Ana Asensio directs, writes and stars in Most Beautiful Island, a story of an immigrant in New York who is risking delving into the mysterious unknown in order to earn money. Warning: spoilers below…
“Leave the audience feeling indifferent to the watching of the film”
The film opens with shots of unknown women crossing the streets of New York – we do not know these women and there is no clue as to whether this is relevant in the film. And this seems to be a running theme throughout– scenes that hold little relevance to the scene prior and the question of whether this is poignant to the plot, to the point where these unsmooth transitions between scenes leave the audience feeling indifferent to the watching of the film.
“Allows you to feel you are following Luciana’s journey”
Yet, in this sense, Asensio, who also stars as main character Luciana, has directed a film which truly does encapsulate a day-in-the-life of a citizen. A film would not be labelled as ‘low budget’ without it’s mediocre camerawork, and indeed the hidden, behind-the-back angle of the camera has this effect, yet also allows you to feel you are following Luciana’s journey in New York, in a way you have never seen it before onscreen: bleak and undesirable. You never get to know Luciana, due to complete lack of character development despite visibly clear attempts throughout the film.
“A feeble attempt to give a deeper context to the character”
The first of the dialogue is in Spanish (given my disregard for foreign films, this came as an initial fright. Perhaps the biggest fright I received from this horror film). Luciana is conversing with her mother about her guilt over a child – as an audience, we never discover its relevance, nor do we ever revisit this sub-plot, but we understand this was perhaps a feeble attempt to give a deeper context to the character. Perhaps it would’ve been helpful to have any context at all? Just a suggestion. I’m no expert.
“Boy can mystery drag on. And on”
The film does eventually settle into a solid direction with the plot. Cliché Russian villain Olga (played by Natasha Romanova) sets Luciana up with a high paying job with no unreasonable requests – the only condition being to wear a pretty dress and go to a party. One would not be able to tell you why, but the audience can sense there is something weird about this. And it is from here that a sense of mystery begins to develop, and boy can mystery drag on. And on. To an unimpressive climax at that.
“Screaming sears into the ears of the audience”
It is revealed that this ‘job’ involves standing in a basement with other girls, getting called in one by one to play a game. Kudos to Asensio for delivering the building of tension expected of the horror genre here – as each girl is called emotions run high, screaming sears into the ears of the audience at one point as a girl is dragged kicking and screaming from this unknown ‘game’.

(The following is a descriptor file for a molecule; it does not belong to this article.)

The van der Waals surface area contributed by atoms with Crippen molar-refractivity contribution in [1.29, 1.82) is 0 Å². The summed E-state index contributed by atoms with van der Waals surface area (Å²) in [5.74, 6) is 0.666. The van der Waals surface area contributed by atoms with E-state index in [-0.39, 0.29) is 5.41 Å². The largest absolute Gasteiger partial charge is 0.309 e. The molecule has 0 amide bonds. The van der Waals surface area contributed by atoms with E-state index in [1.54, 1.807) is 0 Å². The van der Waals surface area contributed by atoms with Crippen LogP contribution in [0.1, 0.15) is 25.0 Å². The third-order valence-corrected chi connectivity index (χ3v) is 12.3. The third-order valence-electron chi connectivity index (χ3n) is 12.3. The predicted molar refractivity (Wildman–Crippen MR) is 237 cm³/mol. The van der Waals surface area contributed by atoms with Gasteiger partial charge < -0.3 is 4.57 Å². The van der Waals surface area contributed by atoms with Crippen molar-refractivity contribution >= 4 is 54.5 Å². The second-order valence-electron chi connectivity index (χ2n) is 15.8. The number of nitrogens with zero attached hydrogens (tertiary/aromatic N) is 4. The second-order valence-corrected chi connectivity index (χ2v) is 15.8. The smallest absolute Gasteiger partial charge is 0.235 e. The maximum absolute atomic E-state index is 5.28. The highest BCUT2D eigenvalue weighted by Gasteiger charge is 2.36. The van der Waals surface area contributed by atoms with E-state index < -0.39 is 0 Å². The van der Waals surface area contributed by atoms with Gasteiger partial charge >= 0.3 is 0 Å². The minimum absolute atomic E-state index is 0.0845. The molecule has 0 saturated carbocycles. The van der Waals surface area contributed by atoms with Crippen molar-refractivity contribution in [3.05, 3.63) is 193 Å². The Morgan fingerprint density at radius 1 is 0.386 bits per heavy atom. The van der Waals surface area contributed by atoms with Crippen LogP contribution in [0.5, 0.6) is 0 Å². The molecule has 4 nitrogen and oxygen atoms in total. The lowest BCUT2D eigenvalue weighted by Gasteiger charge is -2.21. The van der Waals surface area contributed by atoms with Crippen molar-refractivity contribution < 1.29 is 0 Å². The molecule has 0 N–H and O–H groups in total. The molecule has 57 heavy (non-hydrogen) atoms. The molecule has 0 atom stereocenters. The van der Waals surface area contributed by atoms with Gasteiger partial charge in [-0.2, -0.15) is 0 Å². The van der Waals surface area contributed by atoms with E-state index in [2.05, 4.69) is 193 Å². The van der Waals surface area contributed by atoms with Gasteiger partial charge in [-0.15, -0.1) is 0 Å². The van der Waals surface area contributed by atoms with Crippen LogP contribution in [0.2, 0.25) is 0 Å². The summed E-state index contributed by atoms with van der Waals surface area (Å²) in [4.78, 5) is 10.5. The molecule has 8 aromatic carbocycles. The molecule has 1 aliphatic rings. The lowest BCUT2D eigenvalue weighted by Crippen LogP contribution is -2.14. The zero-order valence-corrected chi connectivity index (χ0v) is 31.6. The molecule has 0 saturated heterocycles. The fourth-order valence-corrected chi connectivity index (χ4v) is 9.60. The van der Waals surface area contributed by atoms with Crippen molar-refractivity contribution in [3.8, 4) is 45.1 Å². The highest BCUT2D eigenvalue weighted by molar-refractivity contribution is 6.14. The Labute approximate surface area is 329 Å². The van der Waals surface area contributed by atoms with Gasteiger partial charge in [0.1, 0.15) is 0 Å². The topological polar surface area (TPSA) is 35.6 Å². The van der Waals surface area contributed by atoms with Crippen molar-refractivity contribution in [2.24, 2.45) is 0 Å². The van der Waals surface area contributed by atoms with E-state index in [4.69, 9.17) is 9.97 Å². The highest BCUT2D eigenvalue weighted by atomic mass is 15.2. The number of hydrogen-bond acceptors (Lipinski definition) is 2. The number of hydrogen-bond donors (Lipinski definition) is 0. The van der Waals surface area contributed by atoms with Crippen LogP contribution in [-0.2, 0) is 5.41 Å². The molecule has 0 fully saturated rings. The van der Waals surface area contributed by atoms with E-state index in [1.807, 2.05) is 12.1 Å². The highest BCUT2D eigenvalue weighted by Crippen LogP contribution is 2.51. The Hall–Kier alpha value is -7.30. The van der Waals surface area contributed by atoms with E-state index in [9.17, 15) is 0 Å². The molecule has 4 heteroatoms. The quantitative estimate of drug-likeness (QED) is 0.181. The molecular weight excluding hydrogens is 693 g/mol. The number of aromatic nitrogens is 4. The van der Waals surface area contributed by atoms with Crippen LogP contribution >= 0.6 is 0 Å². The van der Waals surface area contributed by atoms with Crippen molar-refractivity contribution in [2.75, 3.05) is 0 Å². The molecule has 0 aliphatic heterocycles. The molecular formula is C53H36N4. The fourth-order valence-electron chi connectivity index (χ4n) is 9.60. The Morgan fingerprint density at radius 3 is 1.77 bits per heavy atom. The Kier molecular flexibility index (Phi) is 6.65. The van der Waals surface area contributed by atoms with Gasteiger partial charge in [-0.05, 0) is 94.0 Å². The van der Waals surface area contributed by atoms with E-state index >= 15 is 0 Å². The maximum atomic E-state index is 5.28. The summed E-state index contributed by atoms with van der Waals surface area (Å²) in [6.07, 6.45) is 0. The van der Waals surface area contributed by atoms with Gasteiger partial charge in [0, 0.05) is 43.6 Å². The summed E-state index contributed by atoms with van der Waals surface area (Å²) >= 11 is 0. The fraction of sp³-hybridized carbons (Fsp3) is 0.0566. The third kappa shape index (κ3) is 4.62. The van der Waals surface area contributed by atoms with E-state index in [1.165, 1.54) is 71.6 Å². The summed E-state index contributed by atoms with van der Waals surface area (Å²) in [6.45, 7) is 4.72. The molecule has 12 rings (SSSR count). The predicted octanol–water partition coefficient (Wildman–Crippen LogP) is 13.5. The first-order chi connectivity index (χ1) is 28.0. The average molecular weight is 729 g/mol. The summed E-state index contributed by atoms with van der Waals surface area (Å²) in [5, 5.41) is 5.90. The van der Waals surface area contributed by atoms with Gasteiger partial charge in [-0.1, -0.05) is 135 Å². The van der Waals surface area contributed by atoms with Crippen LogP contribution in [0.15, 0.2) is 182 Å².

“A wasted opportunity for expectations which had been built so high”
Reviews online sing this film’s praises: critics of Rotten Tomatoes write of the tension that builds and the imagination being able to run wild – but is this suffice if the revelation of the mystery ends with disappointment? For me, the revelation of the game felt quite tame – a wasted opportunity for expectations which had been built so high.
“You can’t slate Asensio for trying, can you?”
This debut can be commended for the building of tension during the basement scene and its occasional aesthetic cinematography – particularly the closing shot of the film in which Luciana stands over a bridge by a sign that read ‘Big Big Dreams’, symbolising her Big, Big…Dreams. You can’t slate Asensio for trying, can you?
“Unexpected yet quite effective theme of zooming in on insects”
Thankfully, she then exits the shot. There is also the unexpected yet quite effective theme of zooming in on insects. This aspect certainly reminded the audience they were indeed viewing a film of the horror genre – had they forgotten, which they may have amongst the dragged out scenes.
“Executed poor character development”
Overall, Most Beautiful Island lacked clear focus and direction regarding the plot and executed poor character development. Asensio had a vision of portraying a fearless protagonist and that she did – it’s a shame that by the time she establishes this character definition, the audience are about ready for bed – no matter what the time of day.
“Would have been praised more highly by me had it been a short film”
As I said, it feels like you have pretty much spent 24 hours with Luciana during this directorial debut. This film would have been praised more highly by me had it been a short film, thus lessening it’s feeling of dragging. As critic Brian Tallerico notes “ it may have worked better as an instalment of a horror anthology series.”
Click here for more Film and TV Reviews
Image Courtesy of Broadway Cinema.